Lake Titicaca and the Floating Islands
Trip Start Sep 30, 2011
20Trip End Dec 13, 2011
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During that visit to the lake I became fascinated by the people who inhabited the barren, desolate islands. Although, most of the younger generation speaks Spanish, the native language of the region is Quechua. Despite the pull from the 21st century throughout the Andes these people have kept many of their traditional practices. The people are known for their spectacular weavings. Both men and women work together to produce stunning products for both export and use. To this day most inhabitants still wear their traditional garb. Marital status is not shown by a ring like in western culture, but instead by color of clothing. For example, a married man wears a woven pure red floppy elf hat. A single man wears a white hat witha red tip and places the floppy tip either on the right or the left to let people know if he is looking for a relationship or not.
This trip we visited from the Peru side. We started with a quick visit to the floating islands. These are manmade structures created hundreds of years ago to avoid attacks form their aggressive Inca neighbors. The islands are built from sod and huge rafts of bundled totora reeds (which also serve as a source of vitamins for the people), and have to be continually rebuilt. Today the islands have been hugely impacted by tourism and there has been much concern about exploitation of the locals. Once on the islands I was impressed that people could actually survive on islands that seemed to be sinking, not floating. We stepped off the boat not onto solid ground but onto what felt like a waterbed. In some places each step dropped six inches into the spongy wet reeds. Traditional boats from the islands are also built from reeds. They look like the catarafts we use at home in Alaska.
After a few hours on the floating islands we traveled to Amantani where we stayed the night with a local family. As far as we could tell there were no hostals or hotels on the island, instead local women meet the incoming tourist boats and invite travelers to stay in their homes. We stayed with a family of at least eight and were fed traditional food and drink. One of the daughters guided us around the island and took us to the highest point on the island. These two peaks, Pachamama (mother earth) and Pachatata (father earth) are worshiped as gods and many traditional ceremonies are conducted on their tops. Along with most Titicaca islands, Amantani is terraced and families farm different segments for wheat, potatos and vegetables.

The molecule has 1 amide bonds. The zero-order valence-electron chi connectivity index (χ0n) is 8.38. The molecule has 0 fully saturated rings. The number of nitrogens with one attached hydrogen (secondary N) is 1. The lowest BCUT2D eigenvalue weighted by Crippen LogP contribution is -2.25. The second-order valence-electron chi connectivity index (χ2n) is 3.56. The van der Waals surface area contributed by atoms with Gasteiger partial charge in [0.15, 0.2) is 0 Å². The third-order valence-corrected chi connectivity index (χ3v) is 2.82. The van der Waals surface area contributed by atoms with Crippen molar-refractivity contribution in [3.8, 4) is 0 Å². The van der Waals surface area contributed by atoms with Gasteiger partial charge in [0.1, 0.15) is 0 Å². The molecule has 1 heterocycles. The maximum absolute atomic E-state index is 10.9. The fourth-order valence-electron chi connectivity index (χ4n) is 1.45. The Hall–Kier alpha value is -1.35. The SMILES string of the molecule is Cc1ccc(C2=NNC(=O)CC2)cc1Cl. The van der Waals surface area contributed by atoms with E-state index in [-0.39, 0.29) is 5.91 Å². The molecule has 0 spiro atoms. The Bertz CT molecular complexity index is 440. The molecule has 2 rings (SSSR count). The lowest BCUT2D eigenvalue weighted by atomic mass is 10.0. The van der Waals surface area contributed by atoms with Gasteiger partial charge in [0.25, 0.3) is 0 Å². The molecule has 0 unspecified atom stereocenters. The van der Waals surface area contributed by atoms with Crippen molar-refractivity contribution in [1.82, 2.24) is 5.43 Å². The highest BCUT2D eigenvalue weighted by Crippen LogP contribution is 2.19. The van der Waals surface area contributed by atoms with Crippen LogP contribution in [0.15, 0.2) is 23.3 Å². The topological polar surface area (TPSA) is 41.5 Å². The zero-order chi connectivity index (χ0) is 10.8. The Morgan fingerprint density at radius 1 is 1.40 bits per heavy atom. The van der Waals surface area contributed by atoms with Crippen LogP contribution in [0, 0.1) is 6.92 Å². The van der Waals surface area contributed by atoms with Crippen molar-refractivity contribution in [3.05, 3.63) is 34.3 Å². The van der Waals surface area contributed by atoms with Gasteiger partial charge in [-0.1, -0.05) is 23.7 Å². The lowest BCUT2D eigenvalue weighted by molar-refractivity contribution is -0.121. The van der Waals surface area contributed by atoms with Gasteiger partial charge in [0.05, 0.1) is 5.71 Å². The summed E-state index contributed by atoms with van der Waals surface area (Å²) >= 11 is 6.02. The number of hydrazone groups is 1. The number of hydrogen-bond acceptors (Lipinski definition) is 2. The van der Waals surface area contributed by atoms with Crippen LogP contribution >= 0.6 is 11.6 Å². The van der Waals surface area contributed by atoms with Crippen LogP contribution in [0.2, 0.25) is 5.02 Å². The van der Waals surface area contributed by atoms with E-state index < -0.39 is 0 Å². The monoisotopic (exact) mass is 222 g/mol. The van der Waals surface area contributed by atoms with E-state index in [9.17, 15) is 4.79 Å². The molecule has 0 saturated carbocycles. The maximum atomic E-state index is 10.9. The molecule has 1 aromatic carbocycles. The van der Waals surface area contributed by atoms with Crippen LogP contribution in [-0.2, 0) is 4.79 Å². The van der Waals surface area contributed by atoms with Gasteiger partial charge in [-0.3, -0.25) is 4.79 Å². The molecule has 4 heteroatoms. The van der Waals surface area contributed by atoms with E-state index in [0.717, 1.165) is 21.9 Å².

Next we visited Taquile an island 45 kilometers east of Puno (the city on the mainland that we launched our adventures from). Like Amantani, culture on Taquile has remained largely unchanged by the 21st century. It is no uncommon to see a woman hauling wheat from her fields using a colorful woven blanket tied around her back. Men, women, and children walk the hills spinning wool, or weaving hats. Children’s toys don’t have batteries and shiny and commercialized. During our visit we were walking down the steep steps of one of the hills when a little boy, not older than six raced by us using a stick to knock a bottle down the steps. As tradition warrants he had a red floppy elf hat with a white tip showing that he was a single male. Apparently he was late for work at the candy stand at the dock and he appeared very worried that he was going to miss our departure. He made it and we rewarded him for his cuteness and effort by purchasing a few candy bars form him.
After Taquile we headed back to the mainland. The ride back to Puno took about four hours and we enjoyed the lake form the top of the motor boat playing cribbage and listening to Jesse play his guitar.
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